European Union President Donald Tusk says China, Russia and the U.S. administration of President Donald Trump are among the top external threats facing the bloc.
His remarks came in a letter to 27 EU leaders before a summit Friday in Malta.
"Particularly the change in Washington puts the European Union in a difficult situation; with the new administration seeming to put into question the last 70 years of American foreign policy," Tusk said.
Trump has insisted on policies that put the United States first, and has questioned whether NATO members are contributing their fair share to the alliance.
Tusk laid out a defense of the European Union, saying it has never faced more dangerous challenges and needs "courage, determination and political solidarity."
He said the European Union must stand up for its dignity in talks with the United States, Russia, China or Turkey, and must not give in to populist arguments and xenophobic sentiments that go against European integration.
"It must be made crystal clear that the disintegration of the European Union will not lead to the restoration of some mythical, full sovereignty of its member states, but to their real and factual dependence on the great superpowers: the United States, Russia and China. Only together can we be fully independent," Tusk wrote.
With Trump calling for renegotiated trade deals, Tusk advocated for the European Union to protect its citizens and businesses and remember "that free trade means fair trade."
He ended the letter by saying the bloc cannot give in to those who want to "weaken or invalidate" the bond between the United States and the European Union.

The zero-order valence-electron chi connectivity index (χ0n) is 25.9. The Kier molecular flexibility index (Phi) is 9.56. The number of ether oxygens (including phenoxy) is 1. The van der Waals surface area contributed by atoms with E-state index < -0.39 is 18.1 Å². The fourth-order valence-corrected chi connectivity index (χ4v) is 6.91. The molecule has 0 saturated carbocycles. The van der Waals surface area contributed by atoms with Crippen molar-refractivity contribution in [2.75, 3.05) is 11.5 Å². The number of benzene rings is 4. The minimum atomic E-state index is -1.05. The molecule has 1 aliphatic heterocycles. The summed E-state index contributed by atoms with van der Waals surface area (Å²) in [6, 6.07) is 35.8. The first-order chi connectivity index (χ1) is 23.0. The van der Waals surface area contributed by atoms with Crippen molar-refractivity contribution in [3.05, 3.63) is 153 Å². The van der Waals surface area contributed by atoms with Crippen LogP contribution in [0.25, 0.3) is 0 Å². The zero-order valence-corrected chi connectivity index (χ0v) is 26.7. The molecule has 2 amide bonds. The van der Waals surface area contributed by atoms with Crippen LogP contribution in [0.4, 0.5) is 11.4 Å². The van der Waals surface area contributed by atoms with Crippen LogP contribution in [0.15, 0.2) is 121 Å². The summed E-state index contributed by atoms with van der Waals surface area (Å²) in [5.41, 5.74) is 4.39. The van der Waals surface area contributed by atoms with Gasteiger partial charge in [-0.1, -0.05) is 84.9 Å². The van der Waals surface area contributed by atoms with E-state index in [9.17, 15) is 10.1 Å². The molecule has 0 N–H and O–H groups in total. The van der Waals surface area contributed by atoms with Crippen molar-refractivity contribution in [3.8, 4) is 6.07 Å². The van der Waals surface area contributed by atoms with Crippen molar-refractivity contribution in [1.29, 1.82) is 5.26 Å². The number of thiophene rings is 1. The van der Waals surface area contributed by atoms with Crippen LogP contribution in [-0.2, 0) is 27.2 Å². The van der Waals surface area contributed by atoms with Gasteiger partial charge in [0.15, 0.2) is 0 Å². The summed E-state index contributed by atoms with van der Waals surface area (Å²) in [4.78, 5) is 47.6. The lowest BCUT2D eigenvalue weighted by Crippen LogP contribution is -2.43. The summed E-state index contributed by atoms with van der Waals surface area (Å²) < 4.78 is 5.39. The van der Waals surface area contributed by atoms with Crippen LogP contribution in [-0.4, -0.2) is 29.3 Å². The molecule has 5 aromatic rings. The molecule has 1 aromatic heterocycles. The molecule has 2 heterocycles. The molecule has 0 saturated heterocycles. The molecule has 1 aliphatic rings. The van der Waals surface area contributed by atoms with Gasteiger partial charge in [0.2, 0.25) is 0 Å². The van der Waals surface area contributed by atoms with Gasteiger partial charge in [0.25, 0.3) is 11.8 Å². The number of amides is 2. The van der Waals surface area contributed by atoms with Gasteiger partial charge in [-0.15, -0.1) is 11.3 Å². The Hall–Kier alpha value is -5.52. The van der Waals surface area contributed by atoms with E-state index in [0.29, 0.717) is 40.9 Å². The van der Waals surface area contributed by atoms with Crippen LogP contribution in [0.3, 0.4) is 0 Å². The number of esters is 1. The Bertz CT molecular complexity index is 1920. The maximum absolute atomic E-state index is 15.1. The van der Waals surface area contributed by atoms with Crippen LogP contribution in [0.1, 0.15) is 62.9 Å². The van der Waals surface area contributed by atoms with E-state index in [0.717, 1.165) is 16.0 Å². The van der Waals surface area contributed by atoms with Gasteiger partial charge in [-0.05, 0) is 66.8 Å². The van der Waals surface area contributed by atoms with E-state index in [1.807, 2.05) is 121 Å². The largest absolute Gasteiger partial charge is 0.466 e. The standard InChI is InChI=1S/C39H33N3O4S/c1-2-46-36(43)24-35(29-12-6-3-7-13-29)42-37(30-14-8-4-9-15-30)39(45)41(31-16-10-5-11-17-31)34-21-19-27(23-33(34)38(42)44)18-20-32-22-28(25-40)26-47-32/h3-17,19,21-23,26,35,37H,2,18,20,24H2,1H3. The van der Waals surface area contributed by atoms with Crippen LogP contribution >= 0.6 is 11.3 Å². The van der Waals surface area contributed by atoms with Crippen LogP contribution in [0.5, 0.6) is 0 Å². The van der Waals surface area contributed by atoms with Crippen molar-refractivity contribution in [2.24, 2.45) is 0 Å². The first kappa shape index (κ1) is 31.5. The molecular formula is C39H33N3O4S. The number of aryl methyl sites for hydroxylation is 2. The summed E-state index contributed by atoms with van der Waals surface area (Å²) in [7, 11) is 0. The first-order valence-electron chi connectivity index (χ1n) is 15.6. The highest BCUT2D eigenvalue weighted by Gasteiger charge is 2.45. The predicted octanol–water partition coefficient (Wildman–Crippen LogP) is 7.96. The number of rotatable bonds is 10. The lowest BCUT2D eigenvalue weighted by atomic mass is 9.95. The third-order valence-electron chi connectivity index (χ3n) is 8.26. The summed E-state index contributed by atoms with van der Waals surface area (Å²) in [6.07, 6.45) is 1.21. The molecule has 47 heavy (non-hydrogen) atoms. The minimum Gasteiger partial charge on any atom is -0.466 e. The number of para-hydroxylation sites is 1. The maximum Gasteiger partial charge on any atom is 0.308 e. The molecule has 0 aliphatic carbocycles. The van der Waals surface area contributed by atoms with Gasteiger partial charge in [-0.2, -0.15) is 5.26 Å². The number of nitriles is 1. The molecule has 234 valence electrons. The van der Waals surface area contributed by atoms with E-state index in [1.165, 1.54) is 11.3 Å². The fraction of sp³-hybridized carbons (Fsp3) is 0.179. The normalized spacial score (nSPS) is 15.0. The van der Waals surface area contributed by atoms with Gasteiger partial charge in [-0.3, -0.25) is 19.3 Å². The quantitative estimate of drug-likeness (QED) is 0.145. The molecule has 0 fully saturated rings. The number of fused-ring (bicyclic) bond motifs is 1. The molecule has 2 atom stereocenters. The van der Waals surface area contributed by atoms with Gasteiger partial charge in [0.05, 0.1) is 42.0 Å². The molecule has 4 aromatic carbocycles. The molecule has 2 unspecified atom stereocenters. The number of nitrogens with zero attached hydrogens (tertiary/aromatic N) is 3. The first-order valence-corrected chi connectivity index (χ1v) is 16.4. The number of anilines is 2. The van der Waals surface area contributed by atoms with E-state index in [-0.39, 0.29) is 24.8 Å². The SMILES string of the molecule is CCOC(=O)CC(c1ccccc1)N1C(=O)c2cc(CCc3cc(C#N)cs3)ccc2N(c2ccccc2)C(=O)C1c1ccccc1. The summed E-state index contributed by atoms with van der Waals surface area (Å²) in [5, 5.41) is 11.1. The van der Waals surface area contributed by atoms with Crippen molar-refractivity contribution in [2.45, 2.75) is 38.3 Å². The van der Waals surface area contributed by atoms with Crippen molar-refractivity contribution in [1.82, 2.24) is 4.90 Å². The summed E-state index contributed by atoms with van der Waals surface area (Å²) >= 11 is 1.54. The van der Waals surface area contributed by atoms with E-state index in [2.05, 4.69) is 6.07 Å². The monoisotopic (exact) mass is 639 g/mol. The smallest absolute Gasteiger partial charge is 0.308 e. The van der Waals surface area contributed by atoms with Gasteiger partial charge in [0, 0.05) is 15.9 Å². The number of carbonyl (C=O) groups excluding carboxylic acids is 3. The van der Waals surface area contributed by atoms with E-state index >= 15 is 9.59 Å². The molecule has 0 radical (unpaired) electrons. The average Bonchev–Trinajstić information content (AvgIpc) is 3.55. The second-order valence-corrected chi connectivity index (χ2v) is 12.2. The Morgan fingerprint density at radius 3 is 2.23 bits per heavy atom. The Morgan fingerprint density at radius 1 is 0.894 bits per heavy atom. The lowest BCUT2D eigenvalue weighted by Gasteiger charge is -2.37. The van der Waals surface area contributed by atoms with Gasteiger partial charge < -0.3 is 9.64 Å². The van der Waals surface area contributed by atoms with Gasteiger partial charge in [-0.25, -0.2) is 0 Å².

Tusk wrote, "We should remind our American friends of their own motto: 'United we stand, divided we fall."
The U.N. human rights office criticized Trump’s travel restrictions Wednesday, calling the executive order a “breach of Washington’s human rights obligations.
In a statement signed by several U.N. human rights officials, the organization said the presidential directive was “deeply troubling” and could lead to further violence against people fleeing war zones.
“The U.S. recent policy on immigration also risks people being returned, without proper individual assessments and asylum procedures, to places in which they risk being subjected to torture and other cruel, inhuman or degrading treatment, in direct contravention of international humanitarian and human rights laws which uphold the principle of non-refoulement,” the statement said.
The U.N. officials said the United States has a responsibility to accept refugees because the country is involved in conflicts that are forcing refugees to flee their homes in Iraq and Syria.
A top Vatican official also expressed concern over Trump’s executive order Wednesday and called on Americans to “integrate those who arrive, who come into our society, into our culture."
"We are builders of bridges, far less of walls, and all Christians should emphatically reaffirm this message,” Monsignor Angelo Becciu, told the Catholic TV channel TV2000.